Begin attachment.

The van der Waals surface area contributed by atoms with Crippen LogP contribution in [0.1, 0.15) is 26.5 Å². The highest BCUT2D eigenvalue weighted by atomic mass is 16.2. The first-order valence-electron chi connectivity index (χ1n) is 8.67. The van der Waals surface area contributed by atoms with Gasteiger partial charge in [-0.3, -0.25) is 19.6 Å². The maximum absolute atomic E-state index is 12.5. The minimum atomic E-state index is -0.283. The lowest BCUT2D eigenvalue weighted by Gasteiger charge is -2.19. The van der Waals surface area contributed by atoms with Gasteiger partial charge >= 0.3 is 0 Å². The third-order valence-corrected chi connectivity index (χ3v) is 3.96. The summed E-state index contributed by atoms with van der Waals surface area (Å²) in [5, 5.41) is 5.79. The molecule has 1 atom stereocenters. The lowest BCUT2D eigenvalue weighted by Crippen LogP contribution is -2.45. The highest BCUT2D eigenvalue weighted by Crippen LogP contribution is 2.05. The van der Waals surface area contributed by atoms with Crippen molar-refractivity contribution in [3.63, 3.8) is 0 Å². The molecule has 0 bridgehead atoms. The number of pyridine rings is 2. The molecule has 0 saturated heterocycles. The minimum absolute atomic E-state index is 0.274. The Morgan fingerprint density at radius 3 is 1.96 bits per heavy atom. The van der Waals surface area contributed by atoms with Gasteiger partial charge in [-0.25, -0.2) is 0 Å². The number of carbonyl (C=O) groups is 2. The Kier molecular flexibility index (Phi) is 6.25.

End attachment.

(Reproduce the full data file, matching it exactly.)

The van der Waals surface area contributed by atoms with Crippen LogP contribution in [0.1, 0.15) is 26.5 Å². The highest BCUT2D eigenvalue weighted by atomic mass is 16.2. The first-order valence-electron chi connectivity index (χ1n) is 8.67. The van der Waals surface area contributed by atoms with Gasteiger partial charge in [-0.3, -0.25) is 19.6 Å². The maximum absolute atomic E-state index is 12.5. The minimum atomic E-state index is -0.283. The lowest BCUT2D eigenvalue weighted by Gasteiger charge is -2.19. The van der Waals surface area contributed by atoms with Gasteiger partial charge >= 0.3 is 0 Å². The third-order valence-corrected chi connectivity index (χ3v) is 3.96. The summed E-state index contributed by atoms with van der Waals surface area (Å²) in [5, 5.41) is 5.79. The molecule has 1 atom stereocenters. The lowest BCUT2D eigenvalue weighted by Crippen LogP contribution is -2.45. The highest BCUT2D eigenvalue weighted by Crippen LogP contribution is 2.05. The van der Waals surface area contributed by atoms with Crippen molar-refractivity contribution in [3.63, 3.8) is 0 Å². The molecule has 0 bridgehead atoms. The number of pyridine rings is 2. The molecule has 0 saturated heterocycles. The minimum absolute atomic E-state index is 0.274. The Morgan fingerprint density at radius 3 is 1.96 bits per heavy atom. The van der Waals surface area contributed by atoms with Gasteiger partial charge in [-0.25, -0.2) is 0 Å². The number of carbonyl (C=O) groups is 2. The Kier molecular flexibility index (Phi) is 6.25.